Abstract vital activities that go into the
Most small business owners start and operate their businesses without paying any attention to the importance or necessity of a business plan. They, however, realise the need for it at a later stage in the business especially when they require financial assistance such as a loan from a bank and other financial institutions. A business plan is a detailed outline of the structure of the business and vital activities that go into the operation of the business for its success.
It answers questions such as what are the products of the business. What is the target market of the business? What is the competitive advantage of the business? What costs are incurred to start up the business? What are the strategies of the business in order to remain competitive? What is the structure of management? Who owns the business? (Small Business Administration, 2011). This paper seeks answers for the above questions with special regard to the business of Chad and Kyle.
The Benefits of a Business Plan
It is critical for any business that wishes to survive to have a detailed and updated business plan. This is because a business plan is used to analyze and measure the potential of the business, for instance, by potential investors before investing their money into the business.
Since it outlines all the areas of the business, one can use it to analyse the viability of the business by checking the target market. Hence, this helps in determining the likely market share for the business. The strategies of the business could also imply the direction towards which the business heads (Small Business Administration, 2011).
Secondly, a business plan is a tool for internal business analysis in that it allows the management of the business to set objectives; acts as a reminder of both the objectives and the position of the business. In short, the plan lists the business strategies and ways to achieve them effectively. Therefore, it acts as a map for the management to follow in their quest for success (Harvard Business School, 2011).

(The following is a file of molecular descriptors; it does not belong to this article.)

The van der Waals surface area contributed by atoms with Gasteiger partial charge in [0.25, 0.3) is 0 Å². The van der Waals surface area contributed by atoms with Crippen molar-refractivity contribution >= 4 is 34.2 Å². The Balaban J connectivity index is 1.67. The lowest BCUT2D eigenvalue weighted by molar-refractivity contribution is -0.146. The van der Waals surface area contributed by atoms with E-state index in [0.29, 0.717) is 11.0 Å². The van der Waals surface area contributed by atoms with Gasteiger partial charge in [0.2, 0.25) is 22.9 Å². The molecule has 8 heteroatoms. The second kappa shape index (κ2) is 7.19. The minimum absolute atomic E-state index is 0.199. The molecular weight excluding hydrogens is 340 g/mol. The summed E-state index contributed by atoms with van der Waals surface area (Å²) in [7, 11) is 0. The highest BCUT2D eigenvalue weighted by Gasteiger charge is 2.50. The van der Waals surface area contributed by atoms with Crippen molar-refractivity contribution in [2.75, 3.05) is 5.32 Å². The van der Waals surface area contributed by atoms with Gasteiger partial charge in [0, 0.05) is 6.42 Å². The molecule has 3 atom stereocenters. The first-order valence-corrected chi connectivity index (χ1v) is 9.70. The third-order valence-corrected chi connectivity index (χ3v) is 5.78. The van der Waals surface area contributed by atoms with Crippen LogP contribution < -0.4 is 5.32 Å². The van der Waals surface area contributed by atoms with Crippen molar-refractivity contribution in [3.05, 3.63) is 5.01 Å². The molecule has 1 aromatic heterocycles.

Thirdly, a business plan acts as tool for communication. The entrepreneur may have a vision of the business in future. However, the employees and other external stakeholders may not necessarily be in tune with the entrepreneur. Therefore, the business plan is a means for the entrepreneur to communicate the vision or the idea to the employees and the external stakeholders such as the investors (Harvard Business School, 2011).
Fourthly, a business plan is the fundamental tool in forming future or present relationships in the world of business. For instance, the business may want to merge with other businesses and the business plan is vital in explaining the position of the business and its structures, strategies, competitive advantage and its ownership.
This factors influence the nature of the relationship the entrepreneur seeks. For example, in a merger the owners of both businesses must agree on who owns what stake/ percentage of the business. The business plans of the two businesses will enable the definition of such key decisions in the process (Zimmerer, 2010).
Lastly, the business plan enables the business in getting large contracts. This is important as it enables the business to keep growing in aspects such as market share, increased popularity, and increased faith in the business by the relevant customers and obviously increase in revenue and profits (Zimmerer, 2010).
The Structure of the Business Plan
The business plan should consist of the following aspects:
Business Description: This involves a summary of the company/business in terms of its products/services, the target market, the executive summary, the ownership of the business the start-up costs and the management summary. It serves to provide an overview of the business for introductory purposes.
Market Analysis: It involves an in-depth analysis of the market in which the business will operate. The analysis identifies the target market, the various factors that influence entry into the market, the benefits of targeting the market, the other competitors in the market, their effect on the business, the challenges the business is facing and how to overcome such challenges (Zimmerer, 2010). It also establishes the market share of the business and the prospective future market share of the business in the market. Market analysis enables management to come up with feasible strategies of capturing the desired market share (Sexton & Upton, 1991).
Marketing Plan: This involves a detailed plan of action of how the business intends its products and services to get the customers’ attention. It also details efforts of the marketing department in both the present and future.